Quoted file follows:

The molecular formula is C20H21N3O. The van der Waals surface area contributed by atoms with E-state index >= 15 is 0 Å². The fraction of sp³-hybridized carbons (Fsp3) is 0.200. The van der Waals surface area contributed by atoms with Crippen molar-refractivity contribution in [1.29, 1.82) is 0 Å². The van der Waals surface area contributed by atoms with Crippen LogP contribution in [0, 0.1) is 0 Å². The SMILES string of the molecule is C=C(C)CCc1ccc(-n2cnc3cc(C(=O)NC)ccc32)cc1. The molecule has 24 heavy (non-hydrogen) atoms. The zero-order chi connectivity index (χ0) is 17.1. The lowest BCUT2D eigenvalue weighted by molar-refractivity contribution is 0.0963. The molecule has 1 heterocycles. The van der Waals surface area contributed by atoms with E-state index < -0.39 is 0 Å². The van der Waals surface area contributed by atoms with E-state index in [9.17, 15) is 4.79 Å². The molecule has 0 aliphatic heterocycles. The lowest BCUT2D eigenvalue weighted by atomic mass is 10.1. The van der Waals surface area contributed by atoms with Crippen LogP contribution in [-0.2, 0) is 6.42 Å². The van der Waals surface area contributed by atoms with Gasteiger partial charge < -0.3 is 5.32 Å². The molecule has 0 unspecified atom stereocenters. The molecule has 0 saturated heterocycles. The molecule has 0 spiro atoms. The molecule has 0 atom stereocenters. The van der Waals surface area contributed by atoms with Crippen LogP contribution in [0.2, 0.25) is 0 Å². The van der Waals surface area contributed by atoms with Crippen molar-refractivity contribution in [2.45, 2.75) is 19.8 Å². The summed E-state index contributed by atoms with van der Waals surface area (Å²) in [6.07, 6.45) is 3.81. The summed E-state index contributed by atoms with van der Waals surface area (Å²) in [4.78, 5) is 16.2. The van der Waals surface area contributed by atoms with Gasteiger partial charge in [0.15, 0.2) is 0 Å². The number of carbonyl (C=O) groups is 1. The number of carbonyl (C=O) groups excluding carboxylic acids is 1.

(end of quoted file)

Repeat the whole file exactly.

The molecular formula is C20H21N3O. The van der Waals surface area contributed by atoms with E-state index >= 15 is 0 Å². The fraction of sp³-hybridized carbons (Fsp3) is 0.200. The van der Waals surface area contributed by atoms with Crippen molar-refractivity contribution in [1.29, 1.82) is 0 Å². The van der Waals surface area contributed by atoms with Crippen LogP contribution in [0, 0.1) is 0 Å². The SMILES string of the molecule is C=C(C)CCc1ccc(-n2cnc3cc(C(=O)NC)ccc32)cc1. The molecule has 24 heavy (non-hydrogen) atoms. The zero-order chi connectivity index (χ0) is 17.1. The lowest BCUT2D eigenvalue weighted by molar-refractivity contribution is 0.0963. The molecule has 1 heterocycles. The van der Waals surface area contributed by atoms with E-state index < -0.39 is 0 Å². The van der Waals surface area contributed by atoms with E-state index in [9.17, 15) is 4.79 Å². The molecule has 0 aliphatic heterocycles. The lowest BCUT2D eigenvalue weighted by atomic mass is 10.1. The van der Waals surface area contributed by atoms with Crippen LogP contribution in [-0.2, 0) is 6.42 Å². The van der Waals surface area contributed by atoms with Gasteiger partial charge < -0.3 is 5.32 Å². The molecule has 0 unspecified atom stereocenters. The molecule has 0 saturated heterocycles. The molecule has 0 spiro atoms. The molecule has 0 atom stereocenters. The van der Waals surface area contributed by atoms with Crippen LogP contribution in [0.2, 0.25) is 0 Å². The van der Waals surface area contributed by atoms with Crippen molar-refractivity contribution in [2.45, 2.75) is 19.8 Å². The summed E-state index contributed by atoms with van der Waals surface area (Å²) in [6.07, 6.45) is 3.81. The summed E-state index contributed by atoms with van der Waals surface area (Å²) in [4.78, 5) is 16.2. The van der Waals surface area contributed by atoms with Gasteiger partial charge in [0.15, 0.2) is 0 Å². The number of carbonyl (C=O) groups is 1. The number of carbonyl (C=O) groups excluding carboxylic acids is 1.